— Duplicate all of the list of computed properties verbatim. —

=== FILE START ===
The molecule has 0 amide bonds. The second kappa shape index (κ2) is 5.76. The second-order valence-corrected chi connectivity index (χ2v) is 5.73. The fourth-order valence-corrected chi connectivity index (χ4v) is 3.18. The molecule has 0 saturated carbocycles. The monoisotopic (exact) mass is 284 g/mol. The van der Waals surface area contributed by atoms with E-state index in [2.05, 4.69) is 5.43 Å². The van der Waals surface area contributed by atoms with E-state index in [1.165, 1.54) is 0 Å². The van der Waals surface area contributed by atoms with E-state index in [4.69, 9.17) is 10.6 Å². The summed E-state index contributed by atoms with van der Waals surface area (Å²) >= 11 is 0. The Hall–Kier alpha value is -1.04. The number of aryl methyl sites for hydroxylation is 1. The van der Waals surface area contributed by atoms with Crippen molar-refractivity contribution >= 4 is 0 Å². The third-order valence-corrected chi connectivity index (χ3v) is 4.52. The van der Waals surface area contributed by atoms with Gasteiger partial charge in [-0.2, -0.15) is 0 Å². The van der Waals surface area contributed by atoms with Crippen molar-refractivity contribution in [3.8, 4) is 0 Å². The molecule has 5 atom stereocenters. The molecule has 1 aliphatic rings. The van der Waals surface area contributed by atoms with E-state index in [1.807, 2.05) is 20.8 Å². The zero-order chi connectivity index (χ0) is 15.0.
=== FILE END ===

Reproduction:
The molecule has 0 amide bonds. The second kappa shape index (κ2) is 5.76. The second-order valence-corrected chi connectivity index (χ2v) is 5.73. The fourth-order valence-corrected chi connectivity index (χ4v) is 3.18. The molecule has 0 saturated carbocycles. The monoisotopic (exact) mass is 284 g/mol. The van der Waals surface area contributed by atoms with E-state index in [2.05, 4.69) is 5.43 Å². The van der Waals surface area contributed by atoms with E-state index in [1.165, 1.54) is 0 Å². The van der Waals surface area contributed by atoms with E-state index in [4.69, 9.17) is 10.6 Å². The summed E-state index contributed by atoms with van der Waals surface area (Å²) >= 11 is 0. The Hall–Kier alpha value is -1.04. The number of aryl methyl sites for hydroxylation is 1. The van der Waals surface area contributed by atoms with Crippen molar-refractivity contribution >= 4 is 0 Å². The third-order valence-corrected chi connectivity index (χ3v) is 4.52. The van der Waals surface area contributed by atoms with Gasteiger partial charge in [-0.2, -0.15) is 0 Å². The van der Waals surface area contributed by atoms with Crippen molar-refractivity contribution in [3.8, 4) is 0 Å². The molecule has 5 atom stereocenters. The molecule has 1 aliphatic rings. The van der Waals surface area contributed by atoms with E-state index in [1.807, 2.05) is 20.8 Å². The zero-order chi connectivity index (χ0) is 15.0.